Number 51- horses are not the only signifiers of difference – part 1


 

Number 51 – Horses are not the only signifiers of difference.

Some days, when the alarm jolts her awake at 4:45, her first reaction is one of shock,a disbelief that sleep is over for another 18 hours.

From long experience, she knows that the only way forward is speed and decisiveness. It is much, much worse if she waits or God forbid, allows herself to hit the snooze button.

A deep breath and then kick the duvet back, dislodge the dogs and out of bed into the unheated bedroom.

She puts her jeans straight on, on top of her pyjama bottoms, no loss of precious body heat and then hooded top, baggy jumper and jacket.
Her gloves and hat are downstairs next to the car keys.

The dogs have already raced downstairs to wait at the kitchen door quivering with excitement as they stand there, ready for breakfast.

She checks her watch, 4.53 and puts the kettle on, makes a cuppa and drinks it standing at the back door assessing the weather before she collects up the dogs and leaving her cup half full drags them around the block.

She rarely sees anyone else, it is too early for anyone to yet be on their way to work and fate too late for even the most hardcore party animals.

The dogs know how these morning walks go and are business like,keep their sniffing and snuffling to a minimum and 10 minutes later they are back home.

She grabs work bag, packed lunch, her work clothes on hangers and her after work stuff and by 5.20 she is in the car, glad that there was no frost last night and so no window scrapping and rubbing to freeze her hands even before she has started.

She reckons that she could do this drive in her sleep and probably has done, only coming properly awake when a car pulls out unexpectedly.

At this time of the year,the whole drive is in darkness, only the world service in the radio to break the silence all around her. Over the years she has listened to hours of the world service and has absorbed all manner of strange facts. She tries to keep them to herself, but occasional one pops out, usually followed by a silence from her work colleagues and a metaphorical step backwards from them, another layer of distance.

The stables are completely dark, she uses her phone as a pitiful torch to unlock the chain around the gate and even before she parks she can hear them greeting her or at least greeting the arrival of breakfast and morning.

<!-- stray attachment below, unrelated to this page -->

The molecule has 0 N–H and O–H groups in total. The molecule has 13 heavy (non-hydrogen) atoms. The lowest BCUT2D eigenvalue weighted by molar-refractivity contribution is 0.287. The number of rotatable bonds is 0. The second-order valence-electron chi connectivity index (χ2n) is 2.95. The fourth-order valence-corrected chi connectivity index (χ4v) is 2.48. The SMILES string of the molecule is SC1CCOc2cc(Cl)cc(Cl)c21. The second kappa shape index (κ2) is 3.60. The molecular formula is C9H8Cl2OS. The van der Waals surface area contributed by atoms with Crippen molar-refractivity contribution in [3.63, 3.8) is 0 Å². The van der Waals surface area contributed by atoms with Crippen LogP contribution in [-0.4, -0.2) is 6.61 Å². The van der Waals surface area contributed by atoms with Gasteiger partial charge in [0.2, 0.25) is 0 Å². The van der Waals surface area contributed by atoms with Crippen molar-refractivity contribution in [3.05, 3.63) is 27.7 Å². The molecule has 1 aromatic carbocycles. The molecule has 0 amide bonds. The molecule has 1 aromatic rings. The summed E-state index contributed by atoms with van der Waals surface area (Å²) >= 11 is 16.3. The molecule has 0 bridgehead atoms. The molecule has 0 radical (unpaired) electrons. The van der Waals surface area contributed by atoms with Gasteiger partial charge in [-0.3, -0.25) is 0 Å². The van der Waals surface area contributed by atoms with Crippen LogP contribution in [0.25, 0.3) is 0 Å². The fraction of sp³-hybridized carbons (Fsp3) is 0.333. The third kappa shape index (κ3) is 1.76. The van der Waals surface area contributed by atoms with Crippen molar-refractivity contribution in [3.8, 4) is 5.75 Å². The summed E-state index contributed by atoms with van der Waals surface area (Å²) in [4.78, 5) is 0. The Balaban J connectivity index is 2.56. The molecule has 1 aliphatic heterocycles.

The horses are all looking over their stable doors.
Alice whinnies whickers, an oddly small noise from such a large animal.
Oliver starts to kick the door, panicking that today will be the day that he is left hungry and alone and the pony, the pony simply stares as he does every morning as if her arrival is simply an unexpected surprise.

She has the morning routine down pat, feed, put on rugs suitable for the weather and then the trudge to the field, hideous in wet weather when the mud threatens to suck the boots from her feet.
She once found herself wondering how long she would lie her undiscovered if she did actually fall and drown in mud that comes above her knees.
The answer was frightening and that thought,along with a whole mental box of thoughts to be ignored, has been put to one side, pushed down into her own figurative mud and left to drown there.

The stable work is reassuringly routine, she sets herself little competitions, like to shave time off her personal records and on the best days, where nothing goes wrong, she has a precious 10 minutes before she needs to head off to work and then she stands looking out towards the field and as night turns into early morning, she watches the horses become visible and smokes a single cigarette.

She needs to get the time of her arrival at work exactly right, too early and the night security man will have to let her in and will see her in all her hay, mud and straw covered glory, too late though and there is a danger of bumping into early bird colleagues before she has sneaked into the workplace gym showers and transformed into her daytime self.

Her cubicle is anonymous,no photos of family, partners, smiling faces on holiday beaches. She doesn’t have any of those and over the years she has learnt that photos of the horses,of events they have done, even a rosette or two simply set her even further apart. So, she has compromised on a photo of the dogs and a mug with a thelwell pony cartoon.

She has worked in offices ever since she left school, happy enough with the routine, the regular start and finish times, the 60 minute lunch break and the work that she leaves at the door even before she reaches the door.
She is told that she lacks ambition, but works hard, is rarely off and is happy to allow her co workers to have holidays to fit around families, Christmas and school terms. So, she stays here for the moment.
There will come a time, there always comes a time when she needs to leave and then she will gone with as little fuss as she arrived and within weeks,sometimes days, nobody there will quite be able to remember her name properly. She may leave the mug behind but she will carefully remove the dogs photograph.

TO BE CONTINUED

About cathi rae

50ish teacher & aspiring writer and parent of a stroppy teenager and carer for a confused bedlington terrier and a small selection of horses who fail to shar emy dressage ambitions. Interested in contemporary fiction but find myself returning to PG Wodehouse when the chips are down View all posts by cathi rae

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